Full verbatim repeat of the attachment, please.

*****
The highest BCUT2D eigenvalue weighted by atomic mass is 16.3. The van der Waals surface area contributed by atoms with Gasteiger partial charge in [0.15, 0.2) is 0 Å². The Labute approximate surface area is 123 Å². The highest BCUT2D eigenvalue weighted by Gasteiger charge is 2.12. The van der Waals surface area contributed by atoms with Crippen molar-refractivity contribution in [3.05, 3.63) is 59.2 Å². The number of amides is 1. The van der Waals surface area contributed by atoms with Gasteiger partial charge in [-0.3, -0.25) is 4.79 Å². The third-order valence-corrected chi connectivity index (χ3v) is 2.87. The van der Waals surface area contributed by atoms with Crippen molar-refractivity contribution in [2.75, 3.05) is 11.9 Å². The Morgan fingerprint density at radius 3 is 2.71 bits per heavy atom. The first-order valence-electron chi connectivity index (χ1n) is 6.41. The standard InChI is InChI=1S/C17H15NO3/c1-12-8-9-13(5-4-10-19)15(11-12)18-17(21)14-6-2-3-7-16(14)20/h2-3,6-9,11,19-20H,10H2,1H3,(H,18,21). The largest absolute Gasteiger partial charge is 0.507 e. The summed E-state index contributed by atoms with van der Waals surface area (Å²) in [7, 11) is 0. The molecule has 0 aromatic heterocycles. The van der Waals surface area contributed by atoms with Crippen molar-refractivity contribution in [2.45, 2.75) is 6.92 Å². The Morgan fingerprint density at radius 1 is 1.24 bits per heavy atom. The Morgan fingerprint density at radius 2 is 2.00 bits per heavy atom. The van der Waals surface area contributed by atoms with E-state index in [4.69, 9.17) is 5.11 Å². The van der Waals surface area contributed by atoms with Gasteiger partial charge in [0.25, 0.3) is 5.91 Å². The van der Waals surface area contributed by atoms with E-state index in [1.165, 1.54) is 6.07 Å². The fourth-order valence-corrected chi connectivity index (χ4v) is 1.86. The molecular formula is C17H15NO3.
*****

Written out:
The highest BCUT2D eigenvalue weighted by atomic mass is 16.3. The van der Waals surface area contributed by atoms with Gasteiger partial charge in [0.15, 0.2) is 0 Å². The Labute approximate surface area is 123 Å². The highest BCUT2D eigenvalue weighted by Gasteiger charge is 2.12. The van der Waals surface area contributed by atoms with Crippen molar-refractivity contribution in [3.05, 3.63) is 59.2 Å². The number of amides is 1. The van der Waals surface area contributed by atoms with Gasteiger partial charge in [-0.3, -0.25) is 4.79 Å². The third-order valence-corrected chi connectivity index (χ3v) is 2.87. The van der Waals surface area contributed by atoms with Crippen molar-refractivity contribution in [2.75, 3.05) is 11.9 Å². The Morgan fingerprint density at radius 3 is 2.71 bits per heavy atom. The first-order valence-electron chi connectivity index (χ1n) is 6.41. The standard InChI is InChI=1S/C17H15NO3/c1-12-8-9-13(5-4-10-19)15(11-12)18-17(21)14-6-2-3-7-16(14)20/h2-3,6-9,11,19-20H,10H2,1H3,(H,18,21). The largest absolute Gasteiger partial charge is 0.507 e. The summed E-state index contributed by atoms with van der Waals surface area (Å²) in [7, 11) is 0. The molecule has 0 aromatic heterocycles. The van der Waals surface area contributed by atoms with Crippen molar-refractivity contribution in [2.45, 2.75) is 6.92 Å². The Morgan fingerprint density at radius 1 is 1.24 bits per heavy atom. The Morgan fingerprint density at radius 2 is 2.00 bits per heavy atom. The van der Waals surface area contributed by atoms with E-state index in [4.69, 9.17) is 5.11 Å². The van der Waals surface area contributed by atoms with Gasteiger partial charge in [0.25, 0.3) is 5.91 Å². The van der Waals surface area contributed by atoms with E-state index in [1.165, 1.54) is 6.07 Å². The fourth-order valence-corrected chi connectivity index (χ4v) is 1.86. The molecular formula is C17H15NO3.